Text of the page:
Gary Buiso reported in an article in the Brooklyn Courier this week (here) that American Stevedoring (ASI) was looking at the possibility of instigating the practice of "cold ironing" at their container terminal on Red Hook's waterfront.
The article states -
“ASI, together with government partners, are working diligently to develop improvements, including cold ironing of vessels,” said Matt Yates, the director of commercial operations for the container terminal, which occupies Piers 7−10. “We are working closely with the city’s Economic Development Corporation (EDC) to realize these important projects and will accomplish them as quickly as regulatory and logistical conditions allow.”
This was news to me, especially considering the recent comments made by Venetia Lannon, Vice-President of the EDC, at this month's CoWNA meeting (my post here) regarding their plans for the Red Hook waterfront - specifically Pier 11 and the Atlantic Basin. When asked about the possibility of container ships hooking up to "shore power" instead of idling in port, as is the plan for the cruise ships at the neighboring Brooklyn Cruise Terminal (a plan recently given a boost via a $3 million "National Clean Diesel Funding Assistance Program" grant awarded by the EPA - post here), Ms. Lannon seemed to echo the statements made previously by representatives of the Port Authority themselves - i.e. this was too difficult and problematic for the container ships. (This was covered in a previous Courier article by Gary Buiso - here).
The news that ASI is even looking at this possibility is welcome to those of us who were wondering when the owners and operators of Red Hook's Container Port, the Port Authority and ASI respectively, would start taking responsibility for the negative impact their operations are having on the health of their residential neighbors, particularly the most vulnerable.
Considering the 20-year lease the EDC has recently signed with Phoenix Beverages that will expand the operations of the Container Terminal - a stated goal of the EDC - an accompanying plan to reduce the increased emissions that will logically result from this expansion seemed appropriate and absolutely necessary.
The only problem with these recent revelations is, as has been the case with many of the statements made by various entities regarding their plans for the Red Hook piers, the qualifying language being used.
Statements such as "as quickly as regulatory and logistical conditions allow" don't exactly ring with the sound of immediacy, urgency or inevitability, especially when the "logistical conditions" have previously been described by the Port Authority as "difficult" and "complicated". Also, there has been no financial commitment made by the Port Authority thus far for the infrastructure required for this practice at the Container Terminal, as has been the case with the Cruise Terminal. As far as I know, neither the PA nor ASI have applied for any grants, such as the one previously mentioned, awarded by the EPA to the Port Authority, to assist in the building of this expensive infrastructure.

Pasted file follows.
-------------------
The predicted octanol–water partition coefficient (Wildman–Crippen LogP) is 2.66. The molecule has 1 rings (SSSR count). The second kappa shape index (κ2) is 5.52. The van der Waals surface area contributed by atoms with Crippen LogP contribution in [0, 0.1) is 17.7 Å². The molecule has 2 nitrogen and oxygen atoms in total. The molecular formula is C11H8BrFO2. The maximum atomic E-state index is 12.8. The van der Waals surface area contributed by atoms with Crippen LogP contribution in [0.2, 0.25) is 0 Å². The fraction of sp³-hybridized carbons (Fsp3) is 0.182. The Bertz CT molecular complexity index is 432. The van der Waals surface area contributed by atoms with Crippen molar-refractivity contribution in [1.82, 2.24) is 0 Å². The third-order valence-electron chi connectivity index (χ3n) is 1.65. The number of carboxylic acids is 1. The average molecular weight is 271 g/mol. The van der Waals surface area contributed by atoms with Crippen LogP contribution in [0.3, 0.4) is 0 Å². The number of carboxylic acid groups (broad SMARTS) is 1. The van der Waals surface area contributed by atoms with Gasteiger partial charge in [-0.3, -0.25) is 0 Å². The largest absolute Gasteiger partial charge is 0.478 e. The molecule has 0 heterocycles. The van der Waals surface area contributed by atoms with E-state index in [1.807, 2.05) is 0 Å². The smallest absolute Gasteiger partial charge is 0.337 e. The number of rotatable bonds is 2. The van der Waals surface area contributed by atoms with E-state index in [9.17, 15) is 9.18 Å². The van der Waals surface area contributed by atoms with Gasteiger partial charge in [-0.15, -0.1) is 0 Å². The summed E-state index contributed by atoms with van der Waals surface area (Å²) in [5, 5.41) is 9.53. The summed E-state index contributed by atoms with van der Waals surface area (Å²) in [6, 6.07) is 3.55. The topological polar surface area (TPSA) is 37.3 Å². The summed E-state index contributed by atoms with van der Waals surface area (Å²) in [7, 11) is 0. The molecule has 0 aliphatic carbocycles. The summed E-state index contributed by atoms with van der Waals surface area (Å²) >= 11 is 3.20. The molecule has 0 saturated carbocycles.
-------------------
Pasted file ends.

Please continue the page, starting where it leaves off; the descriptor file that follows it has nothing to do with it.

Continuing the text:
ASI would also have to get the various shipping companies using their terminal to commit to retrofitting their respective container ships in order to use the proposed "shore power". (This is a commitment Carnival has made regarding their cruise ships that visit the Brooklyn Cruise Terminal.) There is no mention of any discussions with the container shipping operators that use the Brooklyn Container Terminal in this article.
In fact in a recent WaterWire article (here), titled, (not exactly encouragingly), "Electric Power at Brooklyn Cruise Terminal Won't be Turned On for Years", the article not only goes into the ongoing issues still to be resolved with the implementation of shore-power at the Cruise Terminal, but the writer also asks the question of Port Authority spokesperson, Steve Coleman, why shore power is not being looked at at the Container Terminal. Mr Coleman's answer is -
"There are not enough container vessels calling at the Brooklyn Container Terminal that are configured to receive shore power to offset the high cost of installing the shore power infrastructure."
"Mr. Coleman added that there is no plan for air pollution mitigation because the ships docking in Red Hook are not violating emission standards."
The last statement is hardly heartening, considering the lax regulations regarding ship emissions (I'll go into this later) and their widely known negative health effects, however the rest of the PA's spokesperson's remarks don't exactly comply with the statements being made by Mr. Yates, ASI's director of commercial operations for the container terminal, that the implementation of shore power is being pursued "diligently" at the Container Port.